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Growing Gap Between What Young Talent Wants and What Employers Can Offer

By Universum on 01/11/2022

New research shows university students prioritize compensation and quality of work-life, while desire for “challenging work” plummets. Bumpy road ahead for hiring negotiations?

The 2022 World’s Most Attractive Employers (WMAE) rankings highlight a growing misalignment between students’ job expectations and what employers can offer in a cooling economy. “Competitive salary” and “high future earnings” are now two of the top-three priorities for business, engineering, and IT university students — and these were among the fastest-growing priorities across all variables cited this year.

“We expect 2023 will be a year of rebalancing,” says Mats Röjdmark, Chief Executive Officer, Universum. “Over the last 18 months, employers offered generous contracts and working conditions to attract young talent because demand exceeded supply in many regions. Now that hiring is slowing and company resources are strained, we expect more realistic employment deals in 2023 — meaning employees will need to ‘give’ as much as they ‘get’ in their first professional jobs.” 

Universum surveyed over 185,000 students in business, engineering, and IT from the 9 largest economies between September 2021 and May 2022. The much-anticipated survey asks students which employer characteristics are most influential as they consider future employment, and which employer brands they most admire. 

Key Findings From the Research

Google drops to #2

For the first time in the WMAE survey’s 13+ year history, Google has dropped to #2 “most attractive employer” among business students. (Google still ranks #1 for engineering and IT students.) Google was edged out by Apple, which rose two places this year to win the #1 ranking. 

Apple, Google & Microsoft dominate rankings

Big Tech companies are still students’ top choices for future employers. Other big “winners” in 2022? Nike and Daimler/Mercedes-Benz among business students; Volvo and Facebook among engineering students; Oracle and JPMorgan Chase & Company among IT students. All these rank in the Top 25 and moved up significantly in 2022.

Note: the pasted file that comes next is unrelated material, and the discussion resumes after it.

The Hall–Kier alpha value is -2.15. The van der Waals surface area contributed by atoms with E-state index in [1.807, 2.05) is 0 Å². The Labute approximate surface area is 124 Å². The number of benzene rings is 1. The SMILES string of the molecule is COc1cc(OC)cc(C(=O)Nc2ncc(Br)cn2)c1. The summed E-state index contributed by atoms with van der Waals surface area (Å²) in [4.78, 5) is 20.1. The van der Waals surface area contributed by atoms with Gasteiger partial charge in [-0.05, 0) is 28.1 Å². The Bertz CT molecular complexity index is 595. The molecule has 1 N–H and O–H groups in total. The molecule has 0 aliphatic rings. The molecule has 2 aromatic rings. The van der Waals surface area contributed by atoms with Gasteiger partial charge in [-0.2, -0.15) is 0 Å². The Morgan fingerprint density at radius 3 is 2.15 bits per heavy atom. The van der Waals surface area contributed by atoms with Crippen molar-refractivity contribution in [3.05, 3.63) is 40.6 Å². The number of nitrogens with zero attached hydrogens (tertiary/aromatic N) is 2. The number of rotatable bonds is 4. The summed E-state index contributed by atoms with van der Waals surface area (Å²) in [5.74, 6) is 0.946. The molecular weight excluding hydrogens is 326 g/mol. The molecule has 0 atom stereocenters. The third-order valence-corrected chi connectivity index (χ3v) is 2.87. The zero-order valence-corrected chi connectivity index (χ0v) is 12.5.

Quality-of-life benefits are still a growing priority for young people

From a list of 40 attributes, “work-life balance” rose 6 places to rank as #8 most important in 2022, and “flexible working conditions” rose 7 places, landing at #10. The key question: Can employers deliver on quality-of-life benefits that young people have come to expect, even while there is growing pressure to do more with less?

Evidence of “quiet quitting” in business, engineering & IT students?

When asked to rank their top priorities in a future employer, young people were significantly less likely to choose “challenging work” in 2022. This attribute registered the largest one-year drop of any priority in 2022 — and may be yet another sign of a growing mismatch between student expectations and the demanding economic environment companies must navigate.

Universum’s Global Account Director, Richard Mosley, says the 2022 study offers critical data points for employers as they enter the 2023 budget season: “Companies are still hungry for young talent in tech, business, and engineering, but budget tightening in 2023 will likely force them to make difficult decisions. One thing is clear: University students prioritize compensation above all else — even above quality-of-life factors — so even in a soft economy, we expect starting salaries will need to remain competitive to recruit the best student talent.” 

To download a copy of the World’s Most Attractive Employers report, which includes detailed insights about industry preferences, ideal employer brand attributes, and rankings, visit www.universumglobal.com/wmae2022/

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